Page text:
Microsoft and Adobe have issued patches for 150 vulnerabilities this February 2019 Patch Tuesday. These updates included patches for 43 critical Adobe flaws and 20 critical Microsoft flaws. Microsoft only identified one vulnerability that hackers were actively exploiting in the wild.
The Google Project Zero team identified the exploited vulnerability. The vulnerability, CVE-2019-0676, is in Internet Explorer 11. Hackers can exploit the flaw if a user visits an individually crafted website. The flaw is an information disclosure issue due to how IE handles objects in the memory. An attacker can check a user’s hard drive for specific files. Microsoft has already advised all users to switch to Edge and not to use IE as the default browser due to security risks associated with IE.
Microsoft issued fixes for four vulnerabilities that were previously made public before a patch being released. Microsoft rated all four flaws as “important”. One of those, the Microsoft Exchange Server flaw known as PrivExchange (CVE-2019-0686) was publicly disclosed last week. This privilege escalation vulnerability could allow a threat actor with a mailbox account to gain Domain Administrator privileges which would allow access to domain user credentials.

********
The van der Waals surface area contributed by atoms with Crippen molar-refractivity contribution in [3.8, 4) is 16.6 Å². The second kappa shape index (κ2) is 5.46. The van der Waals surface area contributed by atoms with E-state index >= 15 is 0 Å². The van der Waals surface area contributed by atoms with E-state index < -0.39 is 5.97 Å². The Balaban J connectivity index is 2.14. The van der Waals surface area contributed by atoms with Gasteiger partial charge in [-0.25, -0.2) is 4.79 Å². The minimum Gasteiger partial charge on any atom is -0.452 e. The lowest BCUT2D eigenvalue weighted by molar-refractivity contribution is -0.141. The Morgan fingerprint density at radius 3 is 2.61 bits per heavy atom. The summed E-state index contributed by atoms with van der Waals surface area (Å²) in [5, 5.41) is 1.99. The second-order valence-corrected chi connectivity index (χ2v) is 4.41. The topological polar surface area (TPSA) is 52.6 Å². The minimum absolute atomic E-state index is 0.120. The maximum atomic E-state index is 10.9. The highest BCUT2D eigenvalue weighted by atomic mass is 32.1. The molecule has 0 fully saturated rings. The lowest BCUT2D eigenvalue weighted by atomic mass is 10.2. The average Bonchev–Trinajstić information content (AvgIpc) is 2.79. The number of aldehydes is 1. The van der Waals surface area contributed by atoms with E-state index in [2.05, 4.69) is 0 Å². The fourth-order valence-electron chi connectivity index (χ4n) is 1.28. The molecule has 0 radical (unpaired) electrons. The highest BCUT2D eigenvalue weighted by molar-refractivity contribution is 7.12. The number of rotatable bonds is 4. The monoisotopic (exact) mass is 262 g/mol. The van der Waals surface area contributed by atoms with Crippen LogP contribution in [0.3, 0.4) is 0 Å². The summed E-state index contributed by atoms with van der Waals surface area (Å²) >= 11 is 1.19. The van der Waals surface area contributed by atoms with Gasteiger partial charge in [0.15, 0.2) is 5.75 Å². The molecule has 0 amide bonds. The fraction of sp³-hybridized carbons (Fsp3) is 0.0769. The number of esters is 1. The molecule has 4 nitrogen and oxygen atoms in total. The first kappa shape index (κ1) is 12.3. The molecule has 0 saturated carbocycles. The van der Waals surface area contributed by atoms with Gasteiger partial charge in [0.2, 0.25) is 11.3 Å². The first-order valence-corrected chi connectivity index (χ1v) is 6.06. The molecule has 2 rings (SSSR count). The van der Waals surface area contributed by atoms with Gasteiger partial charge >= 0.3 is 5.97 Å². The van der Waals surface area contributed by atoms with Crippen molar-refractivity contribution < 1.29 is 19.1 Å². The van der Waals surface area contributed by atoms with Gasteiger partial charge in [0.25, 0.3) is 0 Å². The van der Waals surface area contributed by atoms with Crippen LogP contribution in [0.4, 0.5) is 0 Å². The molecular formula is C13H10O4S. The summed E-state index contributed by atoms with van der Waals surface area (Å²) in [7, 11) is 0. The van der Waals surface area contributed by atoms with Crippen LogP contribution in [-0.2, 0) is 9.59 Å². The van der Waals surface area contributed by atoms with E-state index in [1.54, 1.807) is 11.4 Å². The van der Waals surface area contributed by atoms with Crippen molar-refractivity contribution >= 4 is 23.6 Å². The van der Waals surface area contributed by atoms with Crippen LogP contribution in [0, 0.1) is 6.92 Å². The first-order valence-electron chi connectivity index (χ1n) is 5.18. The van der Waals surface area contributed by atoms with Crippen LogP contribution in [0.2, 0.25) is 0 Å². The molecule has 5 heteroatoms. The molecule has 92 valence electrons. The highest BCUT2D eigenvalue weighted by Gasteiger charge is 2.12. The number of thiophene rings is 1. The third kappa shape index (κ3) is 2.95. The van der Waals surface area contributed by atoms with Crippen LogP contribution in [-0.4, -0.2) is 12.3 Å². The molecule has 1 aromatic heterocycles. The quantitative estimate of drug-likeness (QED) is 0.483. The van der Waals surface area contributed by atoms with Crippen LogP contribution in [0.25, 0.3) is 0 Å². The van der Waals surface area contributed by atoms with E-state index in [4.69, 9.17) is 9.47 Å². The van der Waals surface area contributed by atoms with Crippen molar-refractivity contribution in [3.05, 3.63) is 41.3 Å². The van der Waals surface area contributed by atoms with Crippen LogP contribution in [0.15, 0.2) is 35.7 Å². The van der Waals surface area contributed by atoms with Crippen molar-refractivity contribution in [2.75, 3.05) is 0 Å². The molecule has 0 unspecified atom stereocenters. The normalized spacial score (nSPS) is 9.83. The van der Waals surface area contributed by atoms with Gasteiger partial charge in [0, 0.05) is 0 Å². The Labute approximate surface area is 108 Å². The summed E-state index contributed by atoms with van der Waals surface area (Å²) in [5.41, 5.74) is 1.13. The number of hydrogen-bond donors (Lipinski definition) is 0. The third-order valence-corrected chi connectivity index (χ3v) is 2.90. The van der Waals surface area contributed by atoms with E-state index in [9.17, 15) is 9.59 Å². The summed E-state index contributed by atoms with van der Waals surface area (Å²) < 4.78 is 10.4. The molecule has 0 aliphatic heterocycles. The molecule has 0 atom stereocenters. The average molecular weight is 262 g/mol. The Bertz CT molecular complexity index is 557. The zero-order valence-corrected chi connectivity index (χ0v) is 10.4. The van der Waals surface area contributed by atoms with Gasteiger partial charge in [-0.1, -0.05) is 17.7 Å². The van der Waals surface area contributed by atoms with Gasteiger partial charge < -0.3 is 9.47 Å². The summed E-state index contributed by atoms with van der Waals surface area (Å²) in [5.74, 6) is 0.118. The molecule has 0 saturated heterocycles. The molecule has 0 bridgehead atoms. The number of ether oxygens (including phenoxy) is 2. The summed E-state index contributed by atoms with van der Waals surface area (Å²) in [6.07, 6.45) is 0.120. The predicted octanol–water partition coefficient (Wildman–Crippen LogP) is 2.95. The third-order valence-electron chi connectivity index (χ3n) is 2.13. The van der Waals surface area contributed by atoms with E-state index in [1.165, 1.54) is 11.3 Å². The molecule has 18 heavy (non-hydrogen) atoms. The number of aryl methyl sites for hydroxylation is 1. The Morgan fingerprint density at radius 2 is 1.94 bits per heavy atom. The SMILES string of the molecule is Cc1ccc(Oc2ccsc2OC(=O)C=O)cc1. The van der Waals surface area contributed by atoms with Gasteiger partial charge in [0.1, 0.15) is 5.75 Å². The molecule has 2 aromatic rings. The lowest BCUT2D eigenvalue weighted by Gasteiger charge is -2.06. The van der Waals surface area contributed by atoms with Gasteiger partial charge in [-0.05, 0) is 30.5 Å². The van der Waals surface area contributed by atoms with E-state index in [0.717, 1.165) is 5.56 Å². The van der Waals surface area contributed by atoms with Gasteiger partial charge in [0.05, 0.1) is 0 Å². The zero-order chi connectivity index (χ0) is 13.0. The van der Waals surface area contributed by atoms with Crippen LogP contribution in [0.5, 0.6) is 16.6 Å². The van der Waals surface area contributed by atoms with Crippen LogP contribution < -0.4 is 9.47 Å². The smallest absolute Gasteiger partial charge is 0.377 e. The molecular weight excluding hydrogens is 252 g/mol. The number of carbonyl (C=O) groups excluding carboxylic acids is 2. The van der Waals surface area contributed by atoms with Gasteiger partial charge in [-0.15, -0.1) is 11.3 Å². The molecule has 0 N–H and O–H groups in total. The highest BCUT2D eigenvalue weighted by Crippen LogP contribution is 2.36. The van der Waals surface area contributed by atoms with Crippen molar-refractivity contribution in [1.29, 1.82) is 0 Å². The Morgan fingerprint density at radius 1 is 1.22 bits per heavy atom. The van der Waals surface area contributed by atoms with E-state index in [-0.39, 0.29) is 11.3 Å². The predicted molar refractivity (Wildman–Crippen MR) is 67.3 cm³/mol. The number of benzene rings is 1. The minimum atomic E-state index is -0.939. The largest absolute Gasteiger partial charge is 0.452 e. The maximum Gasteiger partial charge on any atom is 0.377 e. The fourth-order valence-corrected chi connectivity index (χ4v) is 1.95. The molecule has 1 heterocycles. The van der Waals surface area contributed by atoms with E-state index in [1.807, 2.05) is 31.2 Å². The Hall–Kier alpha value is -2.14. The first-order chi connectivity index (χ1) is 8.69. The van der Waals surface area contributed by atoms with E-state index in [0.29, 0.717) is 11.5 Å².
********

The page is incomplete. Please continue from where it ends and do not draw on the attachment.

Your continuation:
Microsoft covered a significant number of their products in this Patch Tuesday. Patches were issued for Windows, Microsoft Office, the .NET Framework, Visual Studio, Exchange Server, Team Foundation Server, Asure IoT SDK Dynamix, Azure, IE, Edge, and Adobe Flash Player. In addition to the 20 critical vulnerabilities, Microsoft rated 54 “important”.
If a hacker were to exploit any of the critical vulnerabilities, they could successfully execute code remotely. The critical vulnerabilities are in IE, Edge, Windows, and Sharepoint. A Windows DHCP Server RCE memory corruption vulnerability (CVE-2019-0626) has the highest CVSS v3 score of all of the addressed flaws, with a rating of 9.8.
Adobe has fixed 75 important and critical vulnerabilities across its suite of products. Forty-three Adobe Reader and Adobe Acrobat and have been rated critical, although none are believed to have been exploited in the wild.